Funding threatens caribou program

Updated November 6, 2014

Woodland Caribou, Tonquin herd, Jasper National Park, endangered species, COSEWIC, Calgary Zoo

Tonquin caribou in September – by Scott Nicholson

From the Rocky Mountain Outlook by Cathy Ellis

The future of a captive breeding program to boost dangerously low caribou numbers in the mountain national parks now appears uncertain.

The Calgary Zoo pulled out of the program with Parks Canada due to lack of funding and support. Parks Canada is believed to be in preliminary discussions with the University of Calgary on the issue.

“The Calgary Zoo has decided not to proceed with the breeding and recovery of the woodland caribou project, a collaboration between Parks Canada and the B.C. government,’’ according to a statement from the Calgary Zoo.

“We concluded that the funding proposed by Parks Canada put too much of the financial burden on the Calgary Zoo at a time when we have many other conservation and flood recovery priorities.”

In November 2011, the federal government announced a caribou captive breeding partnering arrangement between Parks Canada, the B.C. government and Calgary Zoo. The captive breeding program is a cornerstone of Parks Canada’s caribou conservation strategy.

The goal is to provide source animals from B.C. to supplement critically small herds in Jasper, Mount Revelstoke and Glacier national parks, as well as to reintroduce caribou to Banff National Park.

Twenty-five years ago, more than 800 caribou ranged in the mountain national parks. Today, fewer than 250 animals remain.

A remnant herd of five animals in Banff National Park was completely wiped out in an avalanche in 2009. Three of four herds in Jasper have dropped to critically low numbers, with two of the herds – the Maligne and Brazeau – having less than 10 animals.

Earlier this year, the Committee on the Status of Endangered Wildlife in Canada (COSEWIC) declared caribou are more at risk than ever. They listed the central population of mountain caribou, which includes the protected regions of Banff and Jasper, as endangered.

At the time the captive breeding program was announced, the plan indicated captive breeding would be a long-term project with a goal of supplying caribou for approximately four to six sub-populations over a 10- to 20-year period.

It stated that year one would see potentially 20 caribou, likely from suitable wild herds in British Columbia, moved to the Calgary Zoo’s ranch facility south of Calgary. The conservation herd would then be augmented by an additional 20 wild caribou the following year.

Under the captive breeding plan, the first yearlings would be trans-located from the conservation herd to the wild in year three.

Conservationists say it would be a shame to see the captive breeding program held up or shelved.

But, they say, protection of existing habitat is critical, noting Parks Canada should say no to expansion of Jasper’s Marmot Basin ski hill as well as close Maligne Lake Road in winter – both areas fall within caribou habitat.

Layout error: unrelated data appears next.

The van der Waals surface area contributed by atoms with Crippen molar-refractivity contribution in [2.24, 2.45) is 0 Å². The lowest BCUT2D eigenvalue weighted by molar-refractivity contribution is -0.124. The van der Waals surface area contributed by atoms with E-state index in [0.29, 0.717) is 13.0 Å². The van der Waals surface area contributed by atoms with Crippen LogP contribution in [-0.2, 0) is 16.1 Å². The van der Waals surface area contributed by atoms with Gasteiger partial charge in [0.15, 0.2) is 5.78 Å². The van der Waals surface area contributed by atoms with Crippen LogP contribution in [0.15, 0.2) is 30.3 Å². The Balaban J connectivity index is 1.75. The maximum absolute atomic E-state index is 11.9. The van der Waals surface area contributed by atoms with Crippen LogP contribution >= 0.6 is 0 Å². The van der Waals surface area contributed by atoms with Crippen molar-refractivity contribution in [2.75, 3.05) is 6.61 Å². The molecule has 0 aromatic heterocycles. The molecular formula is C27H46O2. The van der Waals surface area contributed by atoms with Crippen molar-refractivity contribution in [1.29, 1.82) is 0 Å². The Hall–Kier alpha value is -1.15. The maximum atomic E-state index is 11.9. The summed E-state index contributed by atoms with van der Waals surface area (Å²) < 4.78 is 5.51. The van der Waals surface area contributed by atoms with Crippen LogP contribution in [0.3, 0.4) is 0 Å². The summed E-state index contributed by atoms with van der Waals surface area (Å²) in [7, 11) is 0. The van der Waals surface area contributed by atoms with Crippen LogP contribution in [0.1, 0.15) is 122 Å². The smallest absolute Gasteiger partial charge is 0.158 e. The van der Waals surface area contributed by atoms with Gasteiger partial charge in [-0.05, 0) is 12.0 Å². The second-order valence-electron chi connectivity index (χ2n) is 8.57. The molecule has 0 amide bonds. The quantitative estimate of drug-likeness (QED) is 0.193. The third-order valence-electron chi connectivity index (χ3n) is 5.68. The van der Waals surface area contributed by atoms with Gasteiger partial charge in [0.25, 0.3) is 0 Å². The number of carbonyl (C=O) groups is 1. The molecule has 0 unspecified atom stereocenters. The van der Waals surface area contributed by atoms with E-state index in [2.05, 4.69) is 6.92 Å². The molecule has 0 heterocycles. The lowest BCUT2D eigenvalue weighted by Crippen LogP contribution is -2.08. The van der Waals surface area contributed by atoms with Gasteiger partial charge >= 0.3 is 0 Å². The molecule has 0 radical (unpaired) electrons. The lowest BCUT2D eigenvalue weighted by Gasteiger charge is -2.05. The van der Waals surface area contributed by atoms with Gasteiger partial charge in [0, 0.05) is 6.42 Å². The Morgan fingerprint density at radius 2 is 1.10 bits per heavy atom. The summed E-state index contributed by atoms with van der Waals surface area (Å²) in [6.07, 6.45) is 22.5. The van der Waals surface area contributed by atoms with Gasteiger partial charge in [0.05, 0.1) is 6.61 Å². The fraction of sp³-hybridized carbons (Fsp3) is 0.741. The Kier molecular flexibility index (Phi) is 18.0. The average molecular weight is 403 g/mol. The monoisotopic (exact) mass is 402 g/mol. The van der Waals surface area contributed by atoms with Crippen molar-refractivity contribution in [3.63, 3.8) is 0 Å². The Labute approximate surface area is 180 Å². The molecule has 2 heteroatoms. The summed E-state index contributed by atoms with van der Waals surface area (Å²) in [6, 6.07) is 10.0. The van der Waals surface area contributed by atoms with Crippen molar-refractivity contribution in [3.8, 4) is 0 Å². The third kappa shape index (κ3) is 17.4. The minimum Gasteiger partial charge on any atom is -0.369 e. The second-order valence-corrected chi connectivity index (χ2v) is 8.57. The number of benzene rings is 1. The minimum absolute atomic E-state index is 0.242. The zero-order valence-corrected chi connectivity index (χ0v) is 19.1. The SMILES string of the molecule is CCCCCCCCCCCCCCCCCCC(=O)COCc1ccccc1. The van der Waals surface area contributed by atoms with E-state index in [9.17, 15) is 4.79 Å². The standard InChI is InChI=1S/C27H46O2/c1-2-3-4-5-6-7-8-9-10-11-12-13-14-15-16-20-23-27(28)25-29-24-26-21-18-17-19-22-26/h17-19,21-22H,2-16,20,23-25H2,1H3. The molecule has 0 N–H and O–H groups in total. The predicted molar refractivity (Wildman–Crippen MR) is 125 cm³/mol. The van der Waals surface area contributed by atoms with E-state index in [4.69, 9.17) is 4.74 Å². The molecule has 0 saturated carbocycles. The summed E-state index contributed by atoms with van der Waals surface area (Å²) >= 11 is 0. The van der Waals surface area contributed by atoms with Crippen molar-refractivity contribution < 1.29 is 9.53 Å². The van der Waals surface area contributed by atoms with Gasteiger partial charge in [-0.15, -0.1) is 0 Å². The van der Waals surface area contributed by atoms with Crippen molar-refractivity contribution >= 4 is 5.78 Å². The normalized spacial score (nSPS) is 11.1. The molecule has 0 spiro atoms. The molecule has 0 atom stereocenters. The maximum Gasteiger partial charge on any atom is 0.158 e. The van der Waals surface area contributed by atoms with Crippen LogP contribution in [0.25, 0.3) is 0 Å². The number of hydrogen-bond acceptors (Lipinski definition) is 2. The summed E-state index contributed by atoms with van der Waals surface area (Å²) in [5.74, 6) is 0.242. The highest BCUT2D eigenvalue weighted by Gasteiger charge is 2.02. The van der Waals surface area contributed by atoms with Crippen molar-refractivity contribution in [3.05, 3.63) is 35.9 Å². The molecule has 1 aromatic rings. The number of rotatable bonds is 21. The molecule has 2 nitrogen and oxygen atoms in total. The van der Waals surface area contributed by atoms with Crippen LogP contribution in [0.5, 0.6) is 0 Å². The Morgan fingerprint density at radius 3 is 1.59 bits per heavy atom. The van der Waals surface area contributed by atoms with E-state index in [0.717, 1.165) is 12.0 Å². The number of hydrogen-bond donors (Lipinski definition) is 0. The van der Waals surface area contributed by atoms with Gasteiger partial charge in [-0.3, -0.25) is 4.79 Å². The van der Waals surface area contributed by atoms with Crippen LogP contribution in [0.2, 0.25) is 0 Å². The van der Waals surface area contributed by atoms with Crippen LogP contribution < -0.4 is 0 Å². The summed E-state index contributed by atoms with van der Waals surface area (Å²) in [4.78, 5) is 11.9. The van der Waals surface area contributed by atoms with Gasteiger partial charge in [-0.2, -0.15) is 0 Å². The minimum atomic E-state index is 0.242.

Wendy Francis, program director for the Yellowstone to Yukon (Y2Y) Conservation Initiative, said caribou are an important species in the national park system.

“They’ve disappeared from Banff and are in a lot of trouble in Jasper, and this particular project held out a lot of hope that we could restore caribou to Banff and strengthen numbers in Jasper,” she said.

“It is disappointing that we might not get that chance, at least in the short-term.”

Carolyn Campbell, Alberta Wilderness Association conservation specialist, said the most important issue behind plummeting caribou populations across Alberta, including national park lands, is habitat loss.

“The top priority should be to really focus on restoring habitat so caribou actually have a chance to survive. I don’t see it as much of a concern if there is delay in captive breeding – that’s not the root cause,” she said.

“Even though we think of national parks as pristine, they have been really altered by roads and trails. What we would really support is efforts by Parks to work with users to try to pull back our footprint.”

Several key threats have been identified as contributing to declining caribou populations in the national parks, including altered predator-prey dynamics with increasing elk, deer and wolves, and increased access by wolves into caribou range on packed trails.

Other threats include human disturbance, including roads that pose the risk of caribou being run over and killed. Caribou can also be displaced from prime feeding grounds by hikers and dogs.

On neighbouring provincial lands, the most significant and immediate threat to caribou is increased predation by wolves, resulting from dramatic habitat alteration due to industrial activities.

Industrial activities such as logging, mining and mineral exploration, and oil and gas exploration and development remove or destroy caribou habitat and create habitats favoured by other prey species such as moose and deer.

Because wolves prefer to eat moose and deer, increased numbers of those prey species support higher numbers of wolves than would occur naturally in ecosystems dominated by older forest ecosystems. Wolves can also easily travel up roads with industrial and recreational activities, giving them much easier access to caribou.

Parks Canada did not get back to the Outlook by press time. All media queries must be cleared by Parks Canada’s national office.

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